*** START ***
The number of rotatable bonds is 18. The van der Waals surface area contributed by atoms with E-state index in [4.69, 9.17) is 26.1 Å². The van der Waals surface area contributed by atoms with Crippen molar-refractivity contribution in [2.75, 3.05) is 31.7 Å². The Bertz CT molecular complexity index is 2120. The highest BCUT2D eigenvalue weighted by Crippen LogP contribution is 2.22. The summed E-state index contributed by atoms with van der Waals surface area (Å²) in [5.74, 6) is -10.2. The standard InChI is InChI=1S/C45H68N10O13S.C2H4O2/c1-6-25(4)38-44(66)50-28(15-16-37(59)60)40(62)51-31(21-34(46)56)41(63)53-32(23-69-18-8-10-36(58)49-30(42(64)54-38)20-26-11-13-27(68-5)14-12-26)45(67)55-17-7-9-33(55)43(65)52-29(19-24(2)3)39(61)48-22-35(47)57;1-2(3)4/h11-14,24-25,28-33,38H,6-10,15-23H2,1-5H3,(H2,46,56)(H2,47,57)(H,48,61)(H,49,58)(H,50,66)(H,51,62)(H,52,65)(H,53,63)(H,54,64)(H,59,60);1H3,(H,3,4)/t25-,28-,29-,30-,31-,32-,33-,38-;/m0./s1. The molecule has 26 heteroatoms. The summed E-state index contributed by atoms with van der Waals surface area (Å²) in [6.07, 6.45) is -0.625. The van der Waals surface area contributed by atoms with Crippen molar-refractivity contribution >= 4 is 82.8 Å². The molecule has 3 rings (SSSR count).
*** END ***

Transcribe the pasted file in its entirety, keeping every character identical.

The number of rotatable bonds is 18. The van der Waals surface area contributed by atoms with E-state index in [4.69, 9.17) is 26.1 Å². The van der Waals surface area contributed by atoms with Crippen molar-refractivity contribution in [2.75, 3.05) is 31.7 Å². The Bertz CT molecular complexity index is 2120. The highest BCUT2D eigenvalue weighted by Crippen LogP contribution is 2.22. The summed E-state index contributed by atoms with van der Waals surface area (Å²) in [5.74, 6) is -10.2. The standard InChI is InChI=1S/C45H68N10O13S.C2H4O2/c1-6-25(4)38-44(66)50-28(15-16-37(59)60)40(62)51-31(21-34(46)56)41(63)53-32(23-69-18-8-10-36(58)49-30(42(64)54-38)20-26-11-13-27(68-5)14-12-26)45(67)55-17-7-9-33(55)43(65)52-29(19-24(2)3)39(61)48-22-35(47)57;1-2(3)4/h11-14,24-25,28-33,38H,6-10,15-23H2,1-5H3,(H2,46,56)(H2,47,57)(H,48,61)(H,49,58)(H,50,66)(H,51,62)(H,52,65)(H,53,63)(H,54,64)(H,59,60);1H3,(H,3,4)/t25-,28-,29-,30-,31-,32-,33-,38-;/m0./s1. The molecule has 26 heteroatoms. The summed E-state index contributed by atoms with van der Waals surface area (Å²) in [6.07, 6.45) is -0.625. The van der Waals surface area contributed by atoms with Crippen molar-refractivity contribution >= 4 is 82.8 Å². The molecule has 3 rings (SSSR count).